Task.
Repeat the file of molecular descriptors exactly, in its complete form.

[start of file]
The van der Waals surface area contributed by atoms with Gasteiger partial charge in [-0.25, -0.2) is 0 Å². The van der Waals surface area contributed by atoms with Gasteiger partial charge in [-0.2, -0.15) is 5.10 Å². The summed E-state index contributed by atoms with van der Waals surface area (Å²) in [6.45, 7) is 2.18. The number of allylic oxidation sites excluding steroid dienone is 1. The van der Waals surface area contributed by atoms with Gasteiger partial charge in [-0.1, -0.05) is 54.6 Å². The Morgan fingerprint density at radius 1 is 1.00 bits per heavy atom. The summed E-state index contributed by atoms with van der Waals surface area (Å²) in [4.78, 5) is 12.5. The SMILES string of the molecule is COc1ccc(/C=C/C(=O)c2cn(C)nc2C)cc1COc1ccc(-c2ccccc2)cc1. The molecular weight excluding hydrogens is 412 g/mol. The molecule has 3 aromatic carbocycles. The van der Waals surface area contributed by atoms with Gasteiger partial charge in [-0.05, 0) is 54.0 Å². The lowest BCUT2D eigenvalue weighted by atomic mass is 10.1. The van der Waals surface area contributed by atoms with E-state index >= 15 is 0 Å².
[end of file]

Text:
The van der Waals surface area contributed by atoms with Gasteiger partial charge in [-0.25, -0.2) is 0 Å². The van der Waals surface area contributed by atoms with Gasteiger partial charge in [-0.2, -0.15) is 5.10 Å². The summed E-state index contributed by atoms with van der Waals surface area (Å²) in [6.45, 7) is 2.18. The number of allylic oxidation sites excluding steroid dienone is 1. The van der Waals surface area contributed by atoms with Gasteiger partial charge in [-0.1, -0.05) is 54.6 Å². The Morgan fingerprint density at radius 1 is 1.00 bits per heavy atom. The summed E-state index contributed by atoms with van der Waals surface area (Å²) in [4.78, 5) is 12.5. The SMILES string of the molecule is COc1ccc(/C=C/C(=O)c2cn(C)nc2C)cc1COc1ccc(-c2ccccc2)cc1. The molecular weight excluding hydrogens is 412 g/mol. The molecule has 3 aromatic carbocycles. The van der Waals surface area contributed by atoms with Gasteiger partial charge in [-0.05, 0) is 54.0 Å². The lowest BCUT2D eigenvalue weighted by atomic mass is 10.1. The van der Waals surface area contributed by atoms with E-state index >= 15 is 0 Å².